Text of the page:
· Tali bones were “most like those of the tree-dwelling ape, the orangutan.” 
· All its bones were ape-shaped and not exactly like the corresponding bones in the human body 
(3) The Australopithecus afarensis walking habitually upright hypothesis
Arguments for this hypothesis center around the pelvis, femur, knee joint, and feet.
Proponents claim that afarensis’ pelvis was human-like. However, there are significant differences such as the sharp outward flaring of the iliac blades of A. afarensis and the shape of the birth canal.  Their pelvis “lacked the refinements that enable humans to walk with a striding gait.”  “Lucy, like a modern ape, was not equipped for sustained, habitual, or efficient bipedal locomotion. An ape’s iliac blades are not oriented to allow its gluteal muscles to abduct (to pull its standing leg out to the side) so bipedal walking for an ape can only be an acrobatic maneuver. The ape tends to fall to the side when walking upright and may swing and sway to avoid falling over...” 
A. afarensis’ femurs slanted toward their knees placing their legs near their center of gravity giving them more stability than chimps when they walked upright. But this slant is also present in some modern ape species, such as the spider monkey and orangutan,  which are not missing links, so neither does this condition support the idea for this species being a missing link between apes and humans. The A. afarensis overall knee structure “is compatible with a significant degree of arboreal locomotion.” 
In 1976, Mary Leaky stumbled on a 27-meter track with about 70 footprints at Laetoli, Tanzania.  These footprints “are indistinguishable from the prints of modern humans who walk habitually barefoot.”  They were found in a hardened volcanic ash sediment layer that also contained Australopithecus afarensisfossils.  Since the theoretical evolutionary timeline places no humans until millions of years later, these footprints were assumed to have been made by A. afarensis, the only candidate available. So, by circular reasoning it is claimed by one anthropologist that these Laetoli footprints provide “irrefutable evidence that A. afarensis walked bipedal.”  The fossil evidence does not support this conclusion. For A. afarensis to have made these footprints, their big toe needed to line up with the other toes like humans. But “using multivariate analysis, the anatomist Dr. Charles Oxnard has shown that” A. afarensis’ “big toe actually sticks out as in chimpanzees.”  Also, A. afarensis toes are longer than modern humans and curved   which are two other characteristics that should to some degree distinguish their footprints from modern humans. The Laetoli footprints could not therefore have been made by A. afarensis and among the australopithecines, A. afarensis is “[t]he only possible upright walker.”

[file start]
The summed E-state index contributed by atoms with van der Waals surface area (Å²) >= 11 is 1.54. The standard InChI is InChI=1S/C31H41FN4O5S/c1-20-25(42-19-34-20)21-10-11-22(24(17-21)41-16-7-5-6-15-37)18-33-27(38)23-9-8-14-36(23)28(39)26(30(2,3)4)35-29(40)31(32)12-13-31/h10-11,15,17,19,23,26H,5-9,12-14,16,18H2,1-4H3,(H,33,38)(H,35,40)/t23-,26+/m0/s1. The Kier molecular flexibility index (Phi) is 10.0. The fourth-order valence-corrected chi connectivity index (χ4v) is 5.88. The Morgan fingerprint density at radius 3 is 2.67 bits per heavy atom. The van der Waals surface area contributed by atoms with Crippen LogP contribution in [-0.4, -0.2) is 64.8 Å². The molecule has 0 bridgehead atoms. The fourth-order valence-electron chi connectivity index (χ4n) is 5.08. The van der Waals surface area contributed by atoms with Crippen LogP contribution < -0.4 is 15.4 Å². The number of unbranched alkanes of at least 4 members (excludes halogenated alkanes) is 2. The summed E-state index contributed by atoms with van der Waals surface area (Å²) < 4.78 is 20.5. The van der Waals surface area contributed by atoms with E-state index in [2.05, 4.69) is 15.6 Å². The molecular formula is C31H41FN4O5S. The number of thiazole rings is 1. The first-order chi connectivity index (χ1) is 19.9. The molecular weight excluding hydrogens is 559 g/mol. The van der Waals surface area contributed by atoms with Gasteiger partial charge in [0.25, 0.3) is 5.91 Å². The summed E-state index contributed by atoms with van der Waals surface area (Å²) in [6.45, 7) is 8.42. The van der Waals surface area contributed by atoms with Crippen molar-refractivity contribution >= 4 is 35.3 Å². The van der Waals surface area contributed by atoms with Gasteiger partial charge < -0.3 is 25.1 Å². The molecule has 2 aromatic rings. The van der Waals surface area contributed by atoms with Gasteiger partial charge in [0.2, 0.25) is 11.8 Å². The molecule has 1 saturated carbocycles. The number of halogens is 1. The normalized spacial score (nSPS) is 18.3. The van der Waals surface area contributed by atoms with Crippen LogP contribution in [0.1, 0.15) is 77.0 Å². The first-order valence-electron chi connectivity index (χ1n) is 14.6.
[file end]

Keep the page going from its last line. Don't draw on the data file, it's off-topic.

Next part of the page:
Metatarsal bones bridge between the heel bones and the toe bones. An isolated human looking fossilized metatarsal bone AL 333-160 was found in the Hadar formation where Lucy was found.  By the same circular reasoning as used by some evolutionists in assigning the above Laetoli footprints, this bone was assigned to A. afarensis and then used as supposed proof that they walked habitually upright like humans. Yet aside from evolutionary assumptions this metatarsal would logically be assigned to a human.
(4) The Australopithecus afarensis did not walk habitually upright hypothesis